Last week at Beryl Elites Alternative Investment Conference 2018, we started our panel discussion about finding an informational edge with the definition of alternative data. Turns out, in a highly heterogeneous and unstructured alternative data market, even the definition is not standardized.
Most people think of alternative data as a very niche esoteric segment of unstructured data that was created recently and has not been used in the investment process before. The most common examples usually include geolocation, satellite images or social media feeds. This is not incorrect, but this definition is far from comprehensive, and it leads to the false perception that alternative data is only relevant to a handful of quants.
I think the definition should be much broader. What we refer to as “alternative data” is, in fact, any data being used for a different purpose than initially intended. And it includes:
(1) Unstructured data that hasn’t been traditionally employed in investment decision making, such as web traffic used to track consumer behavior or IoT data in logistics used to estimate shipping activity across a supply chain.
(2) Unstructured data that has always been an essential source of hedge funds’ information edge, only now it is collected and used in a different manner. For example, sell-side recommendations collected via alpha capture programs and turned into scores or retail sentiment collected via crowdsourcing.
(3) Structured traditional numerical data repurposed for alternative use cases. For example, order-book data used for alpha generation, options or debt market data used in equity trading.
Another common perception is that the value of an alternative data source comes exclusively from its scarcity and widely available data is useless in alpha generation. This is not always accurate. The ultimate goal of data driven research is not finding data, it is finding alpha in the data, and it takes expertise and creativity. Applying a proprietary feature engineering approach and combining different data sets to enhance the signal, one investment manager can find much more value than others in the same sources of data, just like musicians create very different music using the same keyboard.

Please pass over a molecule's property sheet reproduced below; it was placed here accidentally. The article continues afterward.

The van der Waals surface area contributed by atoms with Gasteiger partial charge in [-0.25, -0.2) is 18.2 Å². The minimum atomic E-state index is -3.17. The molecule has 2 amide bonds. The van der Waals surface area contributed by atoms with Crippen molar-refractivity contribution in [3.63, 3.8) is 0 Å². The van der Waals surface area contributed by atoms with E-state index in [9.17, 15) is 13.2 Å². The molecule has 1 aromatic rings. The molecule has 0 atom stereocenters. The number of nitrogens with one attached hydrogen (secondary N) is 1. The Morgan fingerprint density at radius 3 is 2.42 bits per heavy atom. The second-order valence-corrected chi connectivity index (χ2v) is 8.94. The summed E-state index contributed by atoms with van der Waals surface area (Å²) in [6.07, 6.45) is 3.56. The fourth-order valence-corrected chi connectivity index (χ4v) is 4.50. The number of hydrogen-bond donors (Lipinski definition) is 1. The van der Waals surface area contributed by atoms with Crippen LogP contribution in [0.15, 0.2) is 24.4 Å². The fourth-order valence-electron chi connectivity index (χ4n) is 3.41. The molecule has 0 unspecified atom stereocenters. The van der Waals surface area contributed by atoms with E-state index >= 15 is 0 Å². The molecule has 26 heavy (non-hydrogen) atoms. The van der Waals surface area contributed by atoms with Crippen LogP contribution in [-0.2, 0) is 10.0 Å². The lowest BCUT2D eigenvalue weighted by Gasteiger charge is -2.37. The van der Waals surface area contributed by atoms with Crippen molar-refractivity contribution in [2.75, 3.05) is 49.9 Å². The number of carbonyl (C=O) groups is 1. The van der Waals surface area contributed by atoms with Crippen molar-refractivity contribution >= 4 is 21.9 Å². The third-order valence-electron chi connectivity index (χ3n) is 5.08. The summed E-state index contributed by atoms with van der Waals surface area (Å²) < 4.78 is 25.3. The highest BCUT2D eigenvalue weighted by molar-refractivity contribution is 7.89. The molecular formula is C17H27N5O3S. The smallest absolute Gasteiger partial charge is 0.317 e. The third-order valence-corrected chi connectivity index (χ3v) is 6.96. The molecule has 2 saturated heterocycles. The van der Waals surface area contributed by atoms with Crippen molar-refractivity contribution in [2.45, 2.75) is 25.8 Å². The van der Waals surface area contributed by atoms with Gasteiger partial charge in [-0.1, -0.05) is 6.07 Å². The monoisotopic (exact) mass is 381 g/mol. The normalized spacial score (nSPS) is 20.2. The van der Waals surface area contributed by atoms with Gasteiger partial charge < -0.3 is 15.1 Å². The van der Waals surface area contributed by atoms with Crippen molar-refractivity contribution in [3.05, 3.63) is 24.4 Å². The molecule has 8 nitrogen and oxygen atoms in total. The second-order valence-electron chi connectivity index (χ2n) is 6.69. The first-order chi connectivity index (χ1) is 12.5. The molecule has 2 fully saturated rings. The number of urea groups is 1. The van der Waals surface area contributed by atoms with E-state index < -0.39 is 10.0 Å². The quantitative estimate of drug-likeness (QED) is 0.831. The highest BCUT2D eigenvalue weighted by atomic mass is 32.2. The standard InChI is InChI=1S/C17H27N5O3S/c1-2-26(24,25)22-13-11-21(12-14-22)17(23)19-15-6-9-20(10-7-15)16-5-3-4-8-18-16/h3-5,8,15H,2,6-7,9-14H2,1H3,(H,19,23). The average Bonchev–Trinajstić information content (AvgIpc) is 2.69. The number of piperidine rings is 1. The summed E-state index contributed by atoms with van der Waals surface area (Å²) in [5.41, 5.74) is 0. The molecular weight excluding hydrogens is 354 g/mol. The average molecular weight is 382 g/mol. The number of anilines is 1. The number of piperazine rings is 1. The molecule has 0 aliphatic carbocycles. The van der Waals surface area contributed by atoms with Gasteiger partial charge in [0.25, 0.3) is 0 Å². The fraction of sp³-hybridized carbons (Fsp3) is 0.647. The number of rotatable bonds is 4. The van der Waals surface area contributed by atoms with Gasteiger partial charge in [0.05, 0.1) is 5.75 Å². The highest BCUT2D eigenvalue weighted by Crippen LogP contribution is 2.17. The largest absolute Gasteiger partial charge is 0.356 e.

Alternative data is high maintenance compared to the traditional data sources. Alpha decay effect is real and implementing a new alternative data set is just the beginning of the process. In order to maintain acceptable ROI, an investment manager needs to monitor their data library and constantly search for ways to optimize it. Dropping data sets with a weak signal to noise ratio and adding those containing uncorrelated features is quite obvious. The less obvious way to increase efficiency is to replace performing data sets with alternative sources that can cover those same factors at a lower cost.
The interest in alternative data keeps growing. Now it is not only quants but also the mainstream fundamental hedge fund managers who recognize that alternative data is a source of informational edge and competitive advantage. Even private equity funds have started using alternative data for deal sourcing and monitoring performance of their portfolio companies.
I expect that speaking at an alternative investment conference in a year from now, we will not need to start the panel discussion with the definitions as everybody in the audience, from hedge funds to family offices, will have some exposure to a data-driven economy. I also expect that the conversation will shift from data quality issues towards use cases as the industry standards for data quality grow. And finally, in the near future, we can even drop the term “alternative” as one will not be able to imagine a successful investment decision making process without big data insights.